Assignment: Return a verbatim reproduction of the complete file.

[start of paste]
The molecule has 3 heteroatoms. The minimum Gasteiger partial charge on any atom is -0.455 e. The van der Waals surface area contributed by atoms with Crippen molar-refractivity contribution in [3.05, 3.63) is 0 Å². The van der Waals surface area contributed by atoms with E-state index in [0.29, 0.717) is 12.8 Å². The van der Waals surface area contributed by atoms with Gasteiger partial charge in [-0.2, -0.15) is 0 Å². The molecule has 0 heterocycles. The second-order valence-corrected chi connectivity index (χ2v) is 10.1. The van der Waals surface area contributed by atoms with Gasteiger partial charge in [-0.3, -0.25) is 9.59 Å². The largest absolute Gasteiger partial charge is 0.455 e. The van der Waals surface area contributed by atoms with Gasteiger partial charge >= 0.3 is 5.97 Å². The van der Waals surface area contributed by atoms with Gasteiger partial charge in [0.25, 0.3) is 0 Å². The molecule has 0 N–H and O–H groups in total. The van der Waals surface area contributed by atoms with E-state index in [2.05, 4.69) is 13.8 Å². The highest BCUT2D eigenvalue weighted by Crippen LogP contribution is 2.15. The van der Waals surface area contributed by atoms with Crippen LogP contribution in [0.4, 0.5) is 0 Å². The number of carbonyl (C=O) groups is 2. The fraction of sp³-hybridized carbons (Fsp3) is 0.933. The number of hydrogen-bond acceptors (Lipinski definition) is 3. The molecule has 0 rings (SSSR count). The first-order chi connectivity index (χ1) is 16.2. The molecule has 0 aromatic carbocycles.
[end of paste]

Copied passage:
The molecule has 3 heteroatoms. The minimum Gasteiger partial charge on any atom is -0.455 e. The van der Waals surface area contributed by atoms with Crippen molar-refractivity contribution in [3.05, 3.63) is 0 Å². The van der Waals surface area contributed by atoms with E-state index in [0.29, 0.717) is 12.8 Å². The van der Waals surface area contributed by atoms with Gasteiger partial charge in [-0.2, -0.15) is 0 Å². The molecule has 0 heterocycles. The second-order valence-corrected chi connectivity index (χ2v) is 10.1. The van der Waals surface area contributed by atoms with Gasteiger partial charge in [-0.3, -0.25) is 9.59 Å². The largest absolute Gasteiger partial charge is 0.455 e. The van der Waals surface area contributed by atoms with Gasteiger partial charge >= 0.3 is 5.97 Å². The van der Waals surface area contributed by atoms with Gasteiger partial charge in [0.25, 0.3) is 0 Å². The molecule has 0 N–H and O–H groups in total. The van der Waals surface area contributed by atoms with E-state index in [2.05, 4.69) is 13.8 Å². The highest BCUT2D eigenvalue weighted by Crippen LogP contribution is 2.15. The van der Waals surface area contributed by atoms with Crippen LogP contribution in [0.4, 0.5) is 0 Å². The number of carbonyl (C=O) groups is 2. The fraction of sp³-hybridized carbons (Fsp3) is 0.933. The number of hydrogen-bond acceptors (Lipinski definition) is 3. The molecule has 0 rings (SSSR count). The first-order chi connectivity index (χ1) is 16.2. The molecule has 0 aromatic carbocycles.